Empowering Voices: Local Youth Leading Change at TEDxYouth@ChavisWay

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Written by: Diya Bhatia and Manar Bouleqcha

On April 13th, 2024, a small stage awaited its young speakers. This year speakers and performers from the Triangle area in North Carolina presented on a wide range of topics at the the John Chavis Community Center. Excitement filled the room, echoing off the walls with proclamations of the theme, “From Here to Everywhere”. It was a moment of promise, where the eager minds of tomorrow gathered to share, inspire, and ignite change at the TEDxYouth@ChavisWay event through inspiring talks and engaging performances. To put into context, TEDx events are local and self-organized; they aim to spark conversation, connection, and community and share a TED-like experience. While TEDx events feature speakers and performers of all ages, TEDxYouth events are designed specifically for young people with big ideas who are hoping to make an impact in their communities and beyond.

Bright red TEDx letters in front of a large screen.

Organizers and volunteers arrived early to create an engaging event.

Behind the scenes of the event, speakers rehearsed their talks, practicing every word to ensure perfection. Volunteers ran back and forth, taking care of every detail. At its core, TEDxYouth@Chavisway was more than a collection of simple speeches; it was a beacon of hope for a generation yearning for change. The youth participants were one of the many reasons for inspiration. From how to build a more accessible world for visually impaired people to what AI can do for sports, the topics presented were as diverse as the individuals who shared them. Indeed, TEDxYouth@Chavisway amplified and celebrated young people’s ideas on a shining stage. 

Young person gives a TEDx Talk.

Anvita Anaja delivered a powerful and engaging talk on the roots of restorative justice.

Among the highlights of the event was Anvita Anaja, a junior at Panther Creek High School in Cary, North Carolina, who spoke about restorative justice. Anaja’s passionate stance on this topic was inspired by participating as a youth attorney in the Raleigh Youth Court where she listened to moving stories from people of all backgrounds. Due to some of Anaja’s experiences, such as volunteering at local non-profits and understanding the justice system, she explains a big misconception about restorative justice: “A lot of people believe restorative justice is like a slap on the wrist for kids who are committing crimes, but in reality it is helping our youth learn from their mistakes.” She believes that hopefulness is a trait that can help youth learn from their mistakes, regardless of the crimes they have committed. Throughout her speech, Anaja emphasized that students who exhibit violent behaviors or actions can be quite misunderstood, and it is important to make sure that their stories are properly represented.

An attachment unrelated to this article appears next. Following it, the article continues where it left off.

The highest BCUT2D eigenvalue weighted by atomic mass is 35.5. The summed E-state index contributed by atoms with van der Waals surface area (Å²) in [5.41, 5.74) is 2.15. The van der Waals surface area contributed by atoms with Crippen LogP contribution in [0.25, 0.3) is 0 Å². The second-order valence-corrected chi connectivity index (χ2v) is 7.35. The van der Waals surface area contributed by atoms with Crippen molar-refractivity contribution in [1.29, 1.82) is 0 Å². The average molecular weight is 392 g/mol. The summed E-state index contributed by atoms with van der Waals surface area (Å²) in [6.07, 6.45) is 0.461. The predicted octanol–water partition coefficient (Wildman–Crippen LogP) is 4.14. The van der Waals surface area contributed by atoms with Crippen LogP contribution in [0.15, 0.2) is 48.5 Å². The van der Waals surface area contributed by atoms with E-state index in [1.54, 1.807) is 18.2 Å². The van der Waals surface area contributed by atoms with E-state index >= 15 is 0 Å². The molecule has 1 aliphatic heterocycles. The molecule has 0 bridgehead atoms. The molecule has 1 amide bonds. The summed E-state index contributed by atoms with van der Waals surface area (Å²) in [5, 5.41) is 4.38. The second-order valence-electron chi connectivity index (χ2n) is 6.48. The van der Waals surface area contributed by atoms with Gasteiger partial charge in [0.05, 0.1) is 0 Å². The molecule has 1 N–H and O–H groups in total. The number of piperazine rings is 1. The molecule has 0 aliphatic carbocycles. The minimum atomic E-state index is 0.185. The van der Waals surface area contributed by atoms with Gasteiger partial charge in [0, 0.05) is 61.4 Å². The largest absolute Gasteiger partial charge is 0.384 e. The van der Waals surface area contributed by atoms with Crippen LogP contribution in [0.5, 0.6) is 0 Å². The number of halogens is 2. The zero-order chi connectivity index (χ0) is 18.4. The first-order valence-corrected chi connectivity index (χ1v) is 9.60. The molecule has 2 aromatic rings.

Young person delivers as TEDx Talk.

High school senior Justin Lee shares why understanding music history makes for better music listening.

Another memorable moment came from Justin Lee, a homeschooled senior in high school. Lee is an interdisciplinary learner who plays the trumpet and focused on music history. Lee explains his stance on his captivating topic of choice: “Music history is not something taught in depth, and some believe that you can understand a piece of music without its backstory. In reality, the two are so connected. When broken apart, it’s very difficult to understand the music without its history; they fit together like a matching puzzle piece.” Being homeschooled, Lee explains that the line between curricular and extracurriculars is blurred. He further explains that his growing up as a natural public speaker stemmed from watching TED talks in school and partaking in extracurriculars such as mock trials. He states his advice to other students hoping to share their thoughts publicly: “Don’t establish a prim attitude, act polished, or be formal. Allow your passion for a topic to flow through your words and let your interests take hold of the things you say.”